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DRPS : Course Catalogue : Edinburgh College of Art : History of Art

Undergraduate Course: Charlatans and Connoisseurs: the development of the modern art market from Gambart to Kahnweiler (HIAR10167)

Course Outline
SchoolEdinburgh College of Art CollegeCollege of Arts, Humanities and Social Sciences
Credit level (Normal year taken)SCQF Level 10 (Year 4 Undergraduate) AvailabilityNot available to visiting students
SCQF Credits20 ECTS Credits10
SummaryThis course examines the development of the modern art market in Britain and the USA in the period c.1860-1945. The course is structured as a series of two-hour seminars which will focus on individual art dealers and their strategies for promoting modern and contemporary art, as well as related themes such as patronage, taste-making, connoisseurship and authenticity.
Course description This course examines the development of the market for modern art in Britain and the USA in the late 19th and early 20th centuries. This was a time of rapid economic growth, technological expansion and industrialization in Britain and America. There were dramatic social changes, with large numbers of people moving from the country to the city, a rising middle class, a new awareness of women's rights, and the creation of super-rich industrialists who were in the market for modern and contemporary art - especially Impressionism, Post-Impressionism and the work of Picasso and Matisse. Although many of their businesses were international, these mercantile collectors had relatively little leisure time to travel on the continent and often relied on art agents to buy their pictures. As a result, this period saw the rise of the art dealer and the establishment of international dealer networks, with London, Paris and New York at the centre. The course will focus on pioneer art dealers such as Ernest Gambart and Reid & Lefevre in London, and Paul Durand-Ruel and Daniel Kahnweiler in Paris, and examine their strategies for selling modern art and promoting the avant-garde in Britain and the USA. It will also focus on key moments in shifting current perceptions of modern art, such as Roger Fry's Post-Impressionist Exhibitions, or the Armory Show of 1913, and consider the role (both in terms of patronage and taste making) of major collectors of the period, including Samuel Courtauld, the Davies sisters, the Havemeyers and Albert C. Barnes. Seminars will highlight such issues as: the commodification of art; marketing methods and the branding of the artist; the professionalization of the dealer; the relationship between agents and collectors; the fakes industry, connoisseurship and questions of authenticity; international dealer networks; and Nazi-looted art.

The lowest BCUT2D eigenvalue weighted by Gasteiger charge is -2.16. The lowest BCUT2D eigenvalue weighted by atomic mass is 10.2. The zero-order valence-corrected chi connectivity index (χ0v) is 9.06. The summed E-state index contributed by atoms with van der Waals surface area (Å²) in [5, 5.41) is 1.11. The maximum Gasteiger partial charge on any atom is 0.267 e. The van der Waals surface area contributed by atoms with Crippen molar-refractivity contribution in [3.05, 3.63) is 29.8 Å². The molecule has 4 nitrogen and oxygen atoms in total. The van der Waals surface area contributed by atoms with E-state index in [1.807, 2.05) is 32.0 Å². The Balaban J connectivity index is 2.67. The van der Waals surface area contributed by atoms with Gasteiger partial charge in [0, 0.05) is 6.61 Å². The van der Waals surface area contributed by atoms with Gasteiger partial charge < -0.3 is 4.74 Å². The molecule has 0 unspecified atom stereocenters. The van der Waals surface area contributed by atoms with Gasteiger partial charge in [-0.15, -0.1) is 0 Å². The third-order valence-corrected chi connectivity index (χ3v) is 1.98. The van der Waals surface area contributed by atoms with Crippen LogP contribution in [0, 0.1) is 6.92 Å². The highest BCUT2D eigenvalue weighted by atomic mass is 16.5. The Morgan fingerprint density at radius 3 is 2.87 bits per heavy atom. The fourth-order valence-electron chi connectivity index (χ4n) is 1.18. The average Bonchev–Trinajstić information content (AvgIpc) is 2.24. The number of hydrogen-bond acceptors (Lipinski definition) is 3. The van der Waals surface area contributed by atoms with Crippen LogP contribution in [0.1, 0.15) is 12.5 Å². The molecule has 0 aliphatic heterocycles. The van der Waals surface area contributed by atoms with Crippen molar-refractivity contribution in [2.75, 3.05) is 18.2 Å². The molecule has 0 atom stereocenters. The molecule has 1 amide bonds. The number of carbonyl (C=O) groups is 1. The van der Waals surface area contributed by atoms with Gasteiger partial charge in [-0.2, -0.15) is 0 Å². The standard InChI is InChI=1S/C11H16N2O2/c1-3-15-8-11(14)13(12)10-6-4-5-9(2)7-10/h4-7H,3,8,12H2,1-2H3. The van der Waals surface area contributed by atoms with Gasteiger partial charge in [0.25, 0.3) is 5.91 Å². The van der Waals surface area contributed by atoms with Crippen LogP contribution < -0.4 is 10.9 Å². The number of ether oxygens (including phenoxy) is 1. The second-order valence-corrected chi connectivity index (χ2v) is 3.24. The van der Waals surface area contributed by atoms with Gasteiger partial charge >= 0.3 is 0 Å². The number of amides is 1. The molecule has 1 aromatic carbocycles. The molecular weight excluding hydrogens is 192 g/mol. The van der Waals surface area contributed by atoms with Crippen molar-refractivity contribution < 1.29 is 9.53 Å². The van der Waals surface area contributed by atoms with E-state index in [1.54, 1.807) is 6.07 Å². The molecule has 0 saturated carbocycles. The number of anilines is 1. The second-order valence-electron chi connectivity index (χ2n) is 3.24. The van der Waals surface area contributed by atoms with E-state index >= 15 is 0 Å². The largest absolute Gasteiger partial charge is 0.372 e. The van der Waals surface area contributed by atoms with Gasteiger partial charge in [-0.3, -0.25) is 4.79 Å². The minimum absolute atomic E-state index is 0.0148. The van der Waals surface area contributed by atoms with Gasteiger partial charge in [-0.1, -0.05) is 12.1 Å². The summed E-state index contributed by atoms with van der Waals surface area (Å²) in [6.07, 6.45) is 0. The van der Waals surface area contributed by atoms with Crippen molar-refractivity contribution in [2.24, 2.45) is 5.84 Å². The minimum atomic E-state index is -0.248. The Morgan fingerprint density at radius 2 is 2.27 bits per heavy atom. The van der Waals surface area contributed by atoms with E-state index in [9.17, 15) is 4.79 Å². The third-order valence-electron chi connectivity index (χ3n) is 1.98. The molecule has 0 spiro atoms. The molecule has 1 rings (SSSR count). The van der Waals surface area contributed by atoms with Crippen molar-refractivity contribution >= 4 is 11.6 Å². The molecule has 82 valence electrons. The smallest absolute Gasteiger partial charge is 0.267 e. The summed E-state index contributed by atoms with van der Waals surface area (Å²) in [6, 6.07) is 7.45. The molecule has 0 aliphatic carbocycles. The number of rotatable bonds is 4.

Entry Requirements (not applicable to Visiting Students)
Pre-requisites Students MUST have passed: History of Art 2 (HIAR08012) OR ( Architectural History 2a: Order & the City (ARHI08006) AND Architectural History 2b: Culture & the City (ARHI08007))
Students MUST have passed:
Prohibited Combinations Other requirements None
Additional Costs Class visit. Estimated cost: £20
Course Delivery Information
Not being delivered
Learning Outcomes
On completion of this course, the student will be able to:
  1. Understand the historical importance of the role of the art dealer in relation to Impressionism and Modern Art.
  2. Absorb, understand and apply theoretical ideas relating to the art market through close reading of texts, as well as visual analysis.
  3. Successfully analyse and argue about key issues relating to art market strategy and other issues arising from the course
  4. Present ideas clearly and well in writing and in debate.
  5. Prepare and organize work effectively to deadlines.
Reading List
FitzGerald, Michael C., 1995. Making Modernism: Picasso and the Creation of the Market for Twentieth Century Art. New York: Farrar, Straus and Giroux.
Fletcher, P. and Helmreich, A., 2013. The Rise of the Modern Art Market in London 1850-1939. Manchester: Manchester University Press.
Hook, Philip, 2017. Rogue's Gallery: A History of Art and its Dealers. London: Profile Books.
Jensen, Robert, 1997. Marketing Modernism in Fin de Siècle Europe. Princeton: Princeton University Press.
Patry, Sylvie (ed.), 2015. Inventing Impressionism: Paul Durand-Ruel and the Modern Art Market. New Haven and London: Yale University Press.
Reist, Inge (ed), 2014. British Models of Art Collecting and the American Response: Reflections Across the Pond (The Histories of Material Culture and Collecting, 1700-1950). London: Routledge.
Additional Information
Graduate Attributes and Skills Visual and critical analysis;
Clear thinking and the development of an argument;
Independent research;
Presentation and communication skills;
Organization and planning.
Keywordsart market,impressionism,modernism,art dealer,collecting,taste,authenticity
Course organiserDr Frances Fowle
Tel: (0131 6)51 4321
Course secretaryMr Nathan Ross-Hammond
Tel: (0131 6)51 5880
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